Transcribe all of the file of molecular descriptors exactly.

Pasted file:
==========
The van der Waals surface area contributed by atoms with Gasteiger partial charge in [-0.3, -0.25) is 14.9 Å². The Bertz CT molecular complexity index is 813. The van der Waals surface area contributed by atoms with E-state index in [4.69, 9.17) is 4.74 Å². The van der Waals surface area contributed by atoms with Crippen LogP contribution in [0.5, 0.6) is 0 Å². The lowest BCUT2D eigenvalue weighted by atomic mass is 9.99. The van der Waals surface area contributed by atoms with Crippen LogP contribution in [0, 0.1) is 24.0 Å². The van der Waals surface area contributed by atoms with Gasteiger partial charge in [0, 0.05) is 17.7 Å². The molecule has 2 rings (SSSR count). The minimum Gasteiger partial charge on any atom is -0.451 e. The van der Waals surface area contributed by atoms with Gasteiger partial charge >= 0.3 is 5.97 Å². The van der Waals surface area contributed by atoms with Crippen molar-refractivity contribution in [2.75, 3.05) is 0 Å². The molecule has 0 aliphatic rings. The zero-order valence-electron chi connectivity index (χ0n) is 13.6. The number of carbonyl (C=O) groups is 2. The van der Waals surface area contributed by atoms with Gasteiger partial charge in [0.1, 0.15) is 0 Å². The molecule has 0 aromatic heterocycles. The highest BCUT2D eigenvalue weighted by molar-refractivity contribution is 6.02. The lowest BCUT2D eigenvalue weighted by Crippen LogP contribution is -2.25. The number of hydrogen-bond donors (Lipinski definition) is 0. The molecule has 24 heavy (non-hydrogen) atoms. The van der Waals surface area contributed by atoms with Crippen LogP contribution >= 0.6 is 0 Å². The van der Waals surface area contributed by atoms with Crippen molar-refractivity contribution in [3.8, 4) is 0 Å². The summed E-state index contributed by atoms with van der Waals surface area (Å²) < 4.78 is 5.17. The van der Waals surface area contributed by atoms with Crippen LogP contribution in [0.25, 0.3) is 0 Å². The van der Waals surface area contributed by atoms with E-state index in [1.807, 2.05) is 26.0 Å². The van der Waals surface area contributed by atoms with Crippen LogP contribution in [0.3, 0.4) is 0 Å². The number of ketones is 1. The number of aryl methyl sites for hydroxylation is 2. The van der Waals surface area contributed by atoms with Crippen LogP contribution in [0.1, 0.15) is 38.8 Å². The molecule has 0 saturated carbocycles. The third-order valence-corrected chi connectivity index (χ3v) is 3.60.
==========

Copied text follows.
The van der Waals surface area contributed by atoms with Gasteiger partial charge in [-0.3, -0.25) is 14.9 Å². The Bertz CT molecular complexity index is 813. The van der Waals surface area contributed by atoms with E-state index in [4.69, 9.17) is 4.74 Å². The van der Waals surface area contributed by atoms with Crippen LogP contribution in [0.5, 0.6) is 0 Å². The lowest BCUT2D eigenvalue weighted by atomic mass is 9.99. The van der Waals surface area contributed by atoms with Crippen LogP contribution in [0, 0.1) is 24.0 Å². The van der Waals surface area contributed by atoms with Gasteiger partial charge in [0, 0.05) is 17.7 Å². The molecule has 2 rings (SSSR count). The minimum Gasteiger partial charge on any atom is -0.451 e. The van der Waals surface area contributed by atoms with Gasteiger partial charge >= 0.3 is 5.97 Å². The van der Waals surface area contributed by atoms with Crippen molar-refractivity contribution in [2.75, 3.05) is 0 Å². The molecule has 0 aliphatic rings. The zero-order valence-electron chi connectivity index (χ0n) is 13.6. The number of carbonyl (C=O) groups is 2. The van der Waals surface area contributed by atoms with Gasteiger partial charge in [0.1, 0.15) is 0 Å². The molecule has 0 aromatic heterocycles. The highest BCUT2D eigenvalue weighted by molar-refractivity contribution is 6.02. The lowest BCUT2D eigenvalue weighted by Crippen LogP contribution is -2.25. The number of hydrogen-bond donors (Lipinski definition) is 0. The molecule has 24 heavy (non-hydrogen) atoms. The van der Waals surface area contributed by atoms with Crippen LogP contribution >= 0.6 is 0 Å². The van der Waals surface area contributed by atoms with Crippen molar-refractivity contribution in [3.8, 4) is 0 Å². The summed E-state index contributed by atoms with van der Waals surface area (Å²) < 4.78 is 5.17. The van der Waals surface area contributed by atoms with Crippen LogP contribution in [0.25, 0.3) is 0 Å². The van der Waals surface area contributed by atoms with E-state index in [1.807, 2.05) is 26.0 Å². The van der Waals surface area contributed by atoms with Crippen LogP contribution in [0.3, 0.4) is 0 Å². The number of ketones is 1. The number of aryl methyl sites for hydroxylation is 2. The van der Waals surface area contributed by atoms with Crippen LogP contribution in [0.1, 0.15) is 38.8 Å². The molecule has 0 saturated carbocycles. The third-order valence-corrected chi connectivity index (χ3v) is 3.60.